This Headline Contains No Puns

Here is the beginning of the New York Times stylebook’s entry for “puns.”

puns have a place in the newspaper, but as a trace element rather than a staple. A pun should be a surprise encounter, evoking a sly smile rather than a groan and flattering the intelligence of a reader who gets the joke. Plays on personal names never qualify; no one will be flattered to read, say, that a pitcher named Butcher carved up the opposing team.

It goes on from there, too longwindedly for my taste, but the basic advice seems sound for a newspaper (or hell, even for a blog) that aspires to a dignified tone (who could begrudge the Post or Daily News their front-page puns?). I don’t know if the Los Angeles Times has any similar guideline, but an article in Friday’s LA Times, about Czech women who choose not to add the feminine “ova” to their last names, bore the following headline and subhead:

Being a Czech mate can cause women pain and suffix

Their society and the very language have an ‘ova-reaction’ to eliminating last names’ feminine endings

I count three puns in 25 words (a 12 percent pun rate!), and none of them particularly flatter me. “Pain and suffix” is especially clumsy. The article itself is unobjectionable—even interesting!—and blessedly pun-free until the final few paragraphs. Is this what happens when you halve your editorial staff in less than a decade?

14 Responses to “This Headline Contains No Puns”

  1. wordnerd says:

    It’s not a pun, but the last word this paragraph from the front page of today’s Times amused a certain 9 year old:

    Mr. Zelaya, a leftist aligned with President Hugo Chávez of Venezuela, angrily denounced the coup as illegal. “I am the president of Honduras,” he insisted at the airport in San José, Costa Rica, still wearing his pajamas.

  2. ruth gutmann says:

    Did you count “ova”? – funny to me since that is the syllable some of these women want to get rid off.

  3. dc says:

    I counted “ova-reaction” (over-reaction) along with “Czech mate” (checkmate!), “pain and suffix” (pain and suffering: groan!). Did I miss any others? They put “ova-reaction” in quotation marks because the article quotes a Czech website which made that pun first, so the LA Times is only half responsible for that one.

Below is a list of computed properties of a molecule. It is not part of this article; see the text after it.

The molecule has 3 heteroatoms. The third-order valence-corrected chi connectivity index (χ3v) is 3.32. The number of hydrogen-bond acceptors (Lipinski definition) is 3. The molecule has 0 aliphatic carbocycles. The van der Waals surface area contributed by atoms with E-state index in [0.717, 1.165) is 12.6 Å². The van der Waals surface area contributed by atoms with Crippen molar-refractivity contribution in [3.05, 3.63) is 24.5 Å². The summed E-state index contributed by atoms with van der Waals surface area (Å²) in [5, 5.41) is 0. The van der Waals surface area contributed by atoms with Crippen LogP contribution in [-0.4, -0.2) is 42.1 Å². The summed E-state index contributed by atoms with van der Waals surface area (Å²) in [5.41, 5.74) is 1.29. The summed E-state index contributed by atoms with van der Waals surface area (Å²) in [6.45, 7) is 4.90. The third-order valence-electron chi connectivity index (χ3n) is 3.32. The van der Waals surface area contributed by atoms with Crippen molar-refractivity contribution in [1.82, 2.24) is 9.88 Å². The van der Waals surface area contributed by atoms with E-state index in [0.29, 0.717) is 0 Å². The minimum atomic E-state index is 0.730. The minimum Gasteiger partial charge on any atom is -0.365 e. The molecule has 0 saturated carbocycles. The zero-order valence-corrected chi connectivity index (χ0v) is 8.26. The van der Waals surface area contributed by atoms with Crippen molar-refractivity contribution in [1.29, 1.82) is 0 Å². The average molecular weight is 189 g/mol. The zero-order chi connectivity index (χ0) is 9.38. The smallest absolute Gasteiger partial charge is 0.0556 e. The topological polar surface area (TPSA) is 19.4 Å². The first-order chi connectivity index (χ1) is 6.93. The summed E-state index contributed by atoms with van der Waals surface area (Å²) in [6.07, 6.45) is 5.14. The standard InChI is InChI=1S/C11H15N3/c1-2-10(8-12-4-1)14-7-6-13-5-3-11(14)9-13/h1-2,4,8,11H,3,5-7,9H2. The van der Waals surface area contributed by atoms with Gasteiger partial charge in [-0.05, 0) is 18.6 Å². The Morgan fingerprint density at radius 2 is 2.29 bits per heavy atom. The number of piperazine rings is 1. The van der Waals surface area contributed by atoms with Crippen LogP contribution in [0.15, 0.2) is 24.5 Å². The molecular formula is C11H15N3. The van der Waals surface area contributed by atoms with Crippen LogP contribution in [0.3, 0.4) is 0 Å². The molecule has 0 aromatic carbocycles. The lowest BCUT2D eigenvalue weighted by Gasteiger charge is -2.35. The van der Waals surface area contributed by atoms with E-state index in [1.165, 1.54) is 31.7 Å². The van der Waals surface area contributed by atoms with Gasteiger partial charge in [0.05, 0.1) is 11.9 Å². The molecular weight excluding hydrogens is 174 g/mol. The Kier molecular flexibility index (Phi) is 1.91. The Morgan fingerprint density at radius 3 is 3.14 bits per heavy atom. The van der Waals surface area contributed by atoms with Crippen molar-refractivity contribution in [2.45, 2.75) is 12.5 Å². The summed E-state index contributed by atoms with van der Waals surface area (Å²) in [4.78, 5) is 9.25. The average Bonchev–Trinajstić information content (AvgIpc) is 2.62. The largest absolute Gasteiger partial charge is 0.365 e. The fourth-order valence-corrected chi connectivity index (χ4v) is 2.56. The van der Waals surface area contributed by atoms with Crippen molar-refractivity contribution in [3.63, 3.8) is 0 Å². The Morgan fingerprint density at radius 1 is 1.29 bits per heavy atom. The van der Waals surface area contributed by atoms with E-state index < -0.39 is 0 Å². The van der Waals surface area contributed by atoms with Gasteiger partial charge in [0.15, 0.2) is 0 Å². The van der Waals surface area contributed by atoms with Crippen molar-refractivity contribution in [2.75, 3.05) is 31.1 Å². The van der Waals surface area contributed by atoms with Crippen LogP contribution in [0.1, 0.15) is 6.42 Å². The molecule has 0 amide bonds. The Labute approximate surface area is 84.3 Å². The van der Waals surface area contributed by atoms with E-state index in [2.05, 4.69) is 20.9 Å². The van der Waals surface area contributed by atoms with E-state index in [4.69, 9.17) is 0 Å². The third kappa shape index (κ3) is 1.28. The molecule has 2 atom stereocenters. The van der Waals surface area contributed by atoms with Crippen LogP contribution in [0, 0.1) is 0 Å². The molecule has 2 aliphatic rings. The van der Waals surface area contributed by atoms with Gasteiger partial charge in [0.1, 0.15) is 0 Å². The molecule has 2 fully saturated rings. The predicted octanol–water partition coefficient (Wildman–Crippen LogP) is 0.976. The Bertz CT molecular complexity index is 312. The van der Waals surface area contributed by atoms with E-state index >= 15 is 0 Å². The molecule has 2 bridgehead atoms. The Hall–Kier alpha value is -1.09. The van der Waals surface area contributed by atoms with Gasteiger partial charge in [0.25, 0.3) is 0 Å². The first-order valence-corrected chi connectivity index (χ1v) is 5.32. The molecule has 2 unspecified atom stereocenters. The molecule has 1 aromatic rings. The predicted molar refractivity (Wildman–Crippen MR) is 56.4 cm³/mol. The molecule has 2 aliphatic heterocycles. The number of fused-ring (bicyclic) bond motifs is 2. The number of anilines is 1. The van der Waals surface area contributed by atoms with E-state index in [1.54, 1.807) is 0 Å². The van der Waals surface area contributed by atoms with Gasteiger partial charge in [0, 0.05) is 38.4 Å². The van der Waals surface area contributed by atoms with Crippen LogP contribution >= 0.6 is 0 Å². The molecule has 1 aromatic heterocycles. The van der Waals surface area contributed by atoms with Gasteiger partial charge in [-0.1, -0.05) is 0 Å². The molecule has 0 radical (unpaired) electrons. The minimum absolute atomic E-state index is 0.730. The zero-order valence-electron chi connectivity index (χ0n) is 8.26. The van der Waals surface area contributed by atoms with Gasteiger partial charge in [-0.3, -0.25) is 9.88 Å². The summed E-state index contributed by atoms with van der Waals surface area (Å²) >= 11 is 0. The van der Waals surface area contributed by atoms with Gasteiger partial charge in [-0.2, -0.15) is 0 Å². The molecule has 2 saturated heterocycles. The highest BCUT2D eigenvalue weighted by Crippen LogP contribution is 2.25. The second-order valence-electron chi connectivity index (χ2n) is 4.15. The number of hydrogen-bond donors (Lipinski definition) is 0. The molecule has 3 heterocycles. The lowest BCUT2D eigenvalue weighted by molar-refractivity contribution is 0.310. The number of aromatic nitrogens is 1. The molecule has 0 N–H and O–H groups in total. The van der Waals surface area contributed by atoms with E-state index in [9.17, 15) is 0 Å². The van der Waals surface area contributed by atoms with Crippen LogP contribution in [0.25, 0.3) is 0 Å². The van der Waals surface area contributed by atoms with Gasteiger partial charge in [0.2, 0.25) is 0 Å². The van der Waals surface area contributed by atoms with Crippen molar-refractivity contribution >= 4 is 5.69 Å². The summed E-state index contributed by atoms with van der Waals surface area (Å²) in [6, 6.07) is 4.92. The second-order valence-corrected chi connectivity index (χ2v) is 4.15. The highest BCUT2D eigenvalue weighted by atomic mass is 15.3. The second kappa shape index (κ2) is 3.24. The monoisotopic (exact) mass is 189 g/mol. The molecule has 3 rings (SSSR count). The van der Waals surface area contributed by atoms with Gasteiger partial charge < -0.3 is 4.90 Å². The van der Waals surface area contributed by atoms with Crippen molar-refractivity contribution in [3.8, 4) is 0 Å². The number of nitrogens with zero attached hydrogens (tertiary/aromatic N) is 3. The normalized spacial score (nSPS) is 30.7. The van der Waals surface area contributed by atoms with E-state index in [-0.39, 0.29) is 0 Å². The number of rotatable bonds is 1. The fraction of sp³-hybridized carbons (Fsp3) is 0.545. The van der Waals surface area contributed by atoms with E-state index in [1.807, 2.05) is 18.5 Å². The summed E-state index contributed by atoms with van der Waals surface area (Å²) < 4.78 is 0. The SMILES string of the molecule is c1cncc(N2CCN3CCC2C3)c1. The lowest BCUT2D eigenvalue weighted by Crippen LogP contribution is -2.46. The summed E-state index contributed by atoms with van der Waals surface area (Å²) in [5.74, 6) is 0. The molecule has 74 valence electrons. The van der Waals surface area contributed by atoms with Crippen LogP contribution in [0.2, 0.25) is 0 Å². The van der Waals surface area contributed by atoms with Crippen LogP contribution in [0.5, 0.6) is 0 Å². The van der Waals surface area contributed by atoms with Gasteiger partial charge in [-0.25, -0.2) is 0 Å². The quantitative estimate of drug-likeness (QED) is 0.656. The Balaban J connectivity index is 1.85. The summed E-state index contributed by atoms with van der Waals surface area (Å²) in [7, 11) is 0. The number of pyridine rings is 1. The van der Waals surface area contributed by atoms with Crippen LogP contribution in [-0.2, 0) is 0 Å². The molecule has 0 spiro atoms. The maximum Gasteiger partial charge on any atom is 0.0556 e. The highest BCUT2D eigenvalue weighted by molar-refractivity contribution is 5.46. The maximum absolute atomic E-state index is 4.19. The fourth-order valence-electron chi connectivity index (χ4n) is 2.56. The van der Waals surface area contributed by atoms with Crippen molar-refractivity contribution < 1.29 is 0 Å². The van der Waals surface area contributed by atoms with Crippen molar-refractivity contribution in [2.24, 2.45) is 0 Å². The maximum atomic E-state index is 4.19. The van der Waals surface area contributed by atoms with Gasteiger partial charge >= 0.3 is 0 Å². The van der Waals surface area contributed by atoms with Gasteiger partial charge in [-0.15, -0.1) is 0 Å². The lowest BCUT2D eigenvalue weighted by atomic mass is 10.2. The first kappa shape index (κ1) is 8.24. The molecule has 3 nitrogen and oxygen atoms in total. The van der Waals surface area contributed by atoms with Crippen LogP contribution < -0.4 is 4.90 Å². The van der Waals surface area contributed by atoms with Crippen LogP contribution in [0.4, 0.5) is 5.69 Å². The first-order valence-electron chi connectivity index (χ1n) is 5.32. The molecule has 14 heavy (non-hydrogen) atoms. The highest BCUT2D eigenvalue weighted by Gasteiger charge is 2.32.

4. wordnerd says:

    They switched to “bedclothes” in today’s paper. Does the stylebook discuss the respect due Central American coup vicitims?

  5. dc says:

    Doesn’t “bedclothes” typically denote clothing for the bed, such as sheets and blankets, rather than clothing for the person who sleeps in the bed? The NYT needs to get its story straight!

  6. wordnerd says:

    Here’s the quote:

    The crisis in Honduras, where members of the country’s military abruptly awakened President Manuel Zelaya on Sunday and forced him out of the country in his bedclothes…

    They sound pretty impolite, stripping the bed after abruptly awakening its inhabitant.

  7. avoice says:

    I stand firmly in favor of pun infliction even if it devolves to punishment. I have been abused by punsters so why shouldn’t the world as a hole suffer the same indignity? As for the “ova” reaction,well, as a card-carrying Slav whose language almost always requires an alteration between a man and woman’s cognomen as in Constantinopolikiewicz vs. Constantinoplolikiewiczowa, I say, what difference does it make?

  8. avoice says:

    There should be a standard developed for how best to treat victims of coups. It seems that if the victims are people we as a great nation like, they are treated with much greater sympathy and with references to communist plots than if the victims are unliked by America, in which case puns are often offered. I think a committee should be formed to consider this anomaly and develop strategies to correct the imbalance.

  9. avoice says:

    Apparently the recently removed President of Honduras is out of his bedclothes and has garnered the support of most of the governments of North/South America who are demanding his return to power in Honduras mostly on the grounds that he, after all, despite his many faults, was elected and that, notwithstanding local customs, this should count for something.

  10. ruth gutmann says:

    Apparently Mr. Zelaya was both transgressor and victim. It’s the usual “other side of the story.” He disobeyed the Honduras Supreme Court among other transgressions. And I wonder whether Hugo Chavez is the right defense lawyer. The military is now said to have been ordered by said Supreme Court to ship Mr. Zelaya out. The military did not take over the government. Even so, it was not the most democratic method to depose Zelaya.

  11. dc says:

    The main excuse for toppling Zelaya seems to be that he was scheming to engineer an extension of his tenure. If that’s grounds for a coup, then I guess Bloomberg should fear being removed from the mayor’s office by the NYPD, since he is also scheming to engineer an extension of his tenure. I doubt Schwarzenegger will try any similar schemes next year — I would guess he’s had enough of being governor by now. We’ll probably end up with Jerry Brown again. What a world…

  12. wordnerd says:

    Jerry Brown might wear his pajamas to the office.

  13. avoice says:

    That’s a possibility. I don’t think he wears socks.

  14. avoice says:

    “We will not retreat,” she said, “and Zelaya’s return is not negotiable.” A quote from the Honduran Assistant foreign minister. That’s it then, I suppose. The great people of Honduras have drawn a line in the sand. They will be ousted from OAS, but they’re spunky and they wouldn’t be pushed around.

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